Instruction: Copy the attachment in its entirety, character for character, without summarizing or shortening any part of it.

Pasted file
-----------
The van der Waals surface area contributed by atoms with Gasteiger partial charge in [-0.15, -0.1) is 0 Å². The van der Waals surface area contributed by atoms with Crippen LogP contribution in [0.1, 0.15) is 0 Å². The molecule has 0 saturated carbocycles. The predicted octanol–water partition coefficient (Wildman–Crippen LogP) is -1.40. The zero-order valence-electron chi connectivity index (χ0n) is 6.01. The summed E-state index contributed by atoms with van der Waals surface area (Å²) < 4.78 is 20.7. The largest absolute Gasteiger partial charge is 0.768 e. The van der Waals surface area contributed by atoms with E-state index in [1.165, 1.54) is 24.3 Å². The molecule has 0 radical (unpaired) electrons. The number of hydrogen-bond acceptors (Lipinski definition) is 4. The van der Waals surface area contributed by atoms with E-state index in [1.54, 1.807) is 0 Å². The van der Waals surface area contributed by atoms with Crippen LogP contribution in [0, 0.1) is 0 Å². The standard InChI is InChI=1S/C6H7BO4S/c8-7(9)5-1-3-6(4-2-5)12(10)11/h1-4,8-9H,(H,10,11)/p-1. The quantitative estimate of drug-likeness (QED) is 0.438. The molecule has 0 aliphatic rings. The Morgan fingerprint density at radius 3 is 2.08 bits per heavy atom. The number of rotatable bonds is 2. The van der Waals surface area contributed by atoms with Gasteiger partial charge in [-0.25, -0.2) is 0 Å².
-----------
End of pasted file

The van der Waals surface area contributed by atoms with Gasteiger partial charge in [-0.15, -0.1) is 0 Å². The van der Waals surface area contributed by atoms with Crippen LogP contribution in [0.1, 0.15) is 0 Å². The molecule has 0 saturated carbocycles. The predicted octanol–water partition coefficient (Wildman–Crippen LogP) is -1.40. The zero-order valence-electron chi connectivity index (χ0n) is 6.01. The summed E-state index contributed by atoms with van der Waals surface area (Å²) < 4.78 is 20.7. The largest absolute Gasteiger partial charge is 0.768 e. The van der Waals surface area contributed by atoms with E-state index in [1.165, 1.54) is 24.3 Å². The molecule has 0 radical (unpaired) electrons. The number of hydrogen-bond acceptors (Lipinski definition) is 4. The van der Waals surface area contributed by atoms with E-state index in [1.54, 1.807) is 0 Å². The van der Waals surface area contributed by atoms with Crippen LogP contribution in [0, 0.1) is 0 Å². The standard InChI is InChI=1S/C6H7BO4S/c8-7(9)5-1-3-6(4-2-5)12(10)11/h1-4,8-9H,(H,10,11)/p-1. The quantitative estimate of drug-likeness (QED) is 0.438. The molecule has 0 aliphatic rings. The Morgan fingerprint density at radius 3 is 2.08 bits per heavy atom. The number of rotatable bonds is 2. The van der Waals surface area contributed by atoms with Gasteiger partial charge in [-0.25, -0.2) is 0 Å².